Titan of Cislunar Space

Category: Fiction
Reviewed by: Casey Suire
Title: Titan of Cislunar Space
Author: Peter J. Schubert
NSS Amazon link for this book

Format: Paperback/Kindle
Pages: 497
Publisher: G-minus
Date: May 2021
Retail price: $11.99/$7.99
ISBN: 978-1737331001

Cislunar space loosely covers the region between geosynchronous orbit (about 22,236 miles above Earth) and lunar orbit. This unique area figures prominently in the novel Titan of Cislunar Space by Peter J. Schubert, a former member of the NSS Board of Directors. This is the first novel of the author’s trilogy on Space Resources.

The book’s main character, Parks Vambolent, has very strong ambitions of developing space resources. Despite his obvious brilliance, Vambolent has a difficult time realizing his dream of becoming a “titan of cislunar space.” At various points in the novel, he is arrested, shot at, has marriage issues, and fights with a villainous character named Winnimer Jenks. In between these unfortunate incidents, there are some bright spots in his life. For instance, Vambolent works with a reorganized NASA (dubbed NASA-lite) on a crewed lunar program. The constant plot twists and changes in fortune are a major feature of the book.

Titan of Cislunar Space can be classified as a techno-thriller novel. Lots of different space technologies are described in great detail. There are solar power satellites, commercial spaceports, and several rocket launches. There is even a lunar railway system. While many space engineers have proposed such a concept, the book credits the idea to Park’s wife, Elise. As in real life, the novel involves an interesting mix of both NASA and several private space firms. Instead of real companies like SpaceX and Blue Origin, however, the novel has fictitious space ventures with names like Marcharelli Space, StarSys, and LunarSource. Parks Vambolent has his own company called Vambolent Space Industries (later renamed Vambolent Interspace Industries).

From start to finish, Vambolent’s work takes him all over the world. This makes Titan of Cislunar Space a globetrotting adventure to many interesting and somewhat unusual places for a space novel. For example, instead of familiar locations such as Cape Canaveral or the Baikonur Cosmodrome, rocket launches occur from the San Marco Equatorial Range (SMER) in Kenya. While many readers might believe this is a fictitious facility, a Google search reveals this was a real launch site that was last used in 1988. There are also rocket launches from Oklahoma. This too might be dismissed as fiction by some readers. However, Oklahoma actually does have a spaceport license from the FAA. Another notable setting is Purdue University in West Lafayette, Indiana. This isn’t surprising since Dr. Schubert is a Professor of Electrical and Computer Engineering at the university. His admiration for both Purdue and the surrounding area is very evident when reading the book.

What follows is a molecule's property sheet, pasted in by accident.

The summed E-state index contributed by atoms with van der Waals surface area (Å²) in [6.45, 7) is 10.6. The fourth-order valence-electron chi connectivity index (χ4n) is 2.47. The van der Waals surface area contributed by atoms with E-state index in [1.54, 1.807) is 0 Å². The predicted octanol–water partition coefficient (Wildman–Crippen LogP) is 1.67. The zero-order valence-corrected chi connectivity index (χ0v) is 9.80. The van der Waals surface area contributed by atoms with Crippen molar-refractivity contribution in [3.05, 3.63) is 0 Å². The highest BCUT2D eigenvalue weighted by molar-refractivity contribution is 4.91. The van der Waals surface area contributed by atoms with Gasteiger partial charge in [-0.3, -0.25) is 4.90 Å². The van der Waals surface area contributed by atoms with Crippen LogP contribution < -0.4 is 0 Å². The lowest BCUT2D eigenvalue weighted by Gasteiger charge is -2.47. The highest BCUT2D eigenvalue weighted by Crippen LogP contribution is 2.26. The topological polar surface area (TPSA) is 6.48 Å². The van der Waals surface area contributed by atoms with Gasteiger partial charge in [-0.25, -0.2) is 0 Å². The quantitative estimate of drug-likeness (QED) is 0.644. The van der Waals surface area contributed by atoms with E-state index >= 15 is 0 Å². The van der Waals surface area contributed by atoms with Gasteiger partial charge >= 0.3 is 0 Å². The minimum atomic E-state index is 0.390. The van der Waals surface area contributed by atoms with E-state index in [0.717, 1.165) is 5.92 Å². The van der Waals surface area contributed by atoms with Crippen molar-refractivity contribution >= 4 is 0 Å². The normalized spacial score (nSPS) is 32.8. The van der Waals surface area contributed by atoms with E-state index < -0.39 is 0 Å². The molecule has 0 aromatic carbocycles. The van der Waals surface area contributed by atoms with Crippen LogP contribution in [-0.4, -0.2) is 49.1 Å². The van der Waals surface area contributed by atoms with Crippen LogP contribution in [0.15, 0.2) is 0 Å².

Several chapters of Titan of Cislunar Space take place on the lunar surface. While exploring a region known as Hyginus Rille, a team of NASA astronauts encounters a host of problems. For example, there is the threat of deadly radiation from the sun in the form of coronal mass ejections (CMEs). There are also moonquakes. When reading about the troubled lunar mission, it’s hard not to think about the events of Apollo 13. As with the Purdue/Indiana connections, Dr. Schubert also appears to apply his background to the Moon scenes when mentioning an actual lunar crater named Schubert. While it is acknowledged that the crater is named for a famous composer, one can’t help but think that this has more to do with the author’s own last name.

While not a major part of the plot, the novel notes that Chinese taikonauts went to the Moon before American astronauts. This is interesting considering that, in real life, China and Russia are working on a proposed lunar base called the International Lunar Research Station (ILRS). Likewise, the United States, along with other countries, has the Artemis program.

Given all the exciting things currently happening in space, it will be interesting to see how works of fiction will influence actual spaceflight. As humans go further into the final frontier, things once considered science fiction will eventually become reality.

© 2023 Casey Suire

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